Kuhl’s smoke-signal accents contrast potently with a wary shout or two from the sax or trombone, and Loriot’s suspensefully rustling viola, on the next track, titled Green. Formanek gets a couple of chances to play tersely yet rather majestically a bit later on. An eleven-minute excursion features some thoughtful conversing between Gerstein and Moritz followed eventually by an artfully layered, classically-tinged shift of textures from one voice to the next before they collapse in a crazed tumble. And the disembodied, ghostly voices against a guitar drone, in White, are a real treat. The album ends with what sounds like a long study in how to hint at coalescing with a circular rhythm: where it goes is the surprise. There’s also a vividly plaintive hidden track that recalls Kuhl’s earlier work, if a lot more rubato. Easy listening? Hardly. Good listening? Absolutely: it’ll get you from Bushwick to midtown and back again, literally if not figuratively, and it’ll keep you awake the whole time.

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August 24, 2011 Posted by | jazz, Music, music, concert, review, Reviews | , , , , , , , , , , , , , | Leave a comment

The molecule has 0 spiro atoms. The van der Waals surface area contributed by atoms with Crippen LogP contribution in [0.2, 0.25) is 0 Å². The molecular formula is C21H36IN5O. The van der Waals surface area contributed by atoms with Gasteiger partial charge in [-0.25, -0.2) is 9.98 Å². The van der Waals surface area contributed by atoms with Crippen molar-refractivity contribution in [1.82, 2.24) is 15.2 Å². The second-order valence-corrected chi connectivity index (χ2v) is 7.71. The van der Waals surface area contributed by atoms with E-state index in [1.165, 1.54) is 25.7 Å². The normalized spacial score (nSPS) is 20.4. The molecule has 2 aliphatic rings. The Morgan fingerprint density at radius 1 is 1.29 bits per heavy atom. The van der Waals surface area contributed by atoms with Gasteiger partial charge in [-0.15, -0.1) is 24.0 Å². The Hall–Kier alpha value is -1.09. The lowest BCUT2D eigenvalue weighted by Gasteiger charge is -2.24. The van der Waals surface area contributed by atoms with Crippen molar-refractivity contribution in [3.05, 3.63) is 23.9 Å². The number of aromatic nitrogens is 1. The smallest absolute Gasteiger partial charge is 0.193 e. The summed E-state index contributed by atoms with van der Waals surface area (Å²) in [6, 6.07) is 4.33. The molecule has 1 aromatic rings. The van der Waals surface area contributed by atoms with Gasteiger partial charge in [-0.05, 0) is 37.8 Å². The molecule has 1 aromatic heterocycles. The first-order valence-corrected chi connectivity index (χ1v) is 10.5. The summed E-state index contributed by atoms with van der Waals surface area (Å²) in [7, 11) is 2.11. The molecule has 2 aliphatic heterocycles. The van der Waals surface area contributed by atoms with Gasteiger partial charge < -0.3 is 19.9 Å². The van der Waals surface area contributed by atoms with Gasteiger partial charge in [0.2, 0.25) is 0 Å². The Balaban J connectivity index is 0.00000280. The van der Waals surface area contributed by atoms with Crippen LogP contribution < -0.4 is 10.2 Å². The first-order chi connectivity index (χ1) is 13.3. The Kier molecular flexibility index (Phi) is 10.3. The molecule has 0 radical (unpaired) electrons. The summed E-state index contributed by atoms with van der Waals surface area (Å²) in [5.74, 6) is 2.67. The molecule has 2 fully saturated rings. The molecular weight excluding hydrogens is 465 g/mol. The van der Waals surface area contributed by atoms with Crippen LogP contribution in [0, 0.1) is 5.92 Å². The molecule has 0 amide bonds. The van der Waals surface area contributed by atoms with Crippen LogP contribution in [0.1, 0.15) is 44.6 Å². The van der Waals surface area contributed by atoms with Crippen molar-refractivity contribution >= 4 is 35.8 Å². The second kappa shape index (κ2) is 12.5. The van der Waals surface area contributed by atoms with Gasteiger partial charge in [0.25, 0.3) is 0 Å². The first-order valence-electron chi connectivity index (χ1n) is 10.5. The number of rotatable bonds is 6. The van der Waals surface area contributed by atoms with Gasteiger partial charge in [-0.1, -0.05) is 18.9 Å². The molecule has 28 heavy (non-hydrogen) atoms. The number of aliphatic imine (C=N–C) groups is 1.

Piñataland Release Their Best Album This August 26

Over the years, Brooklyn “historical orchestrette” Piñataland has staked out an elegantly manicured piece of turf as purveyors of an inimitable brand of historically aware, hyper-literate chamber pop. Their new album Hymns for the Dreadful Night – streaming in its entirety online – is their hardest-rocking effort to date, their least opaque and by far their best. Their previous one Songs for a Forgotten Future, Vol. 2 contemplated a Manhattan without humans, and the still-smoldering ghost town of Centralia, Pennsylvania, among other places. This one skips in a heartbeat from the American Revolution (a recurrent milieu) to various eras of New York, across the country and back again. The driving rhythm section of Ross Bonadonna on bass and Bill Gerstel on drums give the louder songs here a mighty majesty – there are plenty of warmly inviting string-driven pop bands out there, nobody who attacks those songs with as much verve as Piñataland. Violinist Deni Bonet is a one-woman orchestra, showing off sizzling Balkan, country and classical chops, frequently contrasting with Dave Wechsler’s pensive, rain-drenched piano and organ.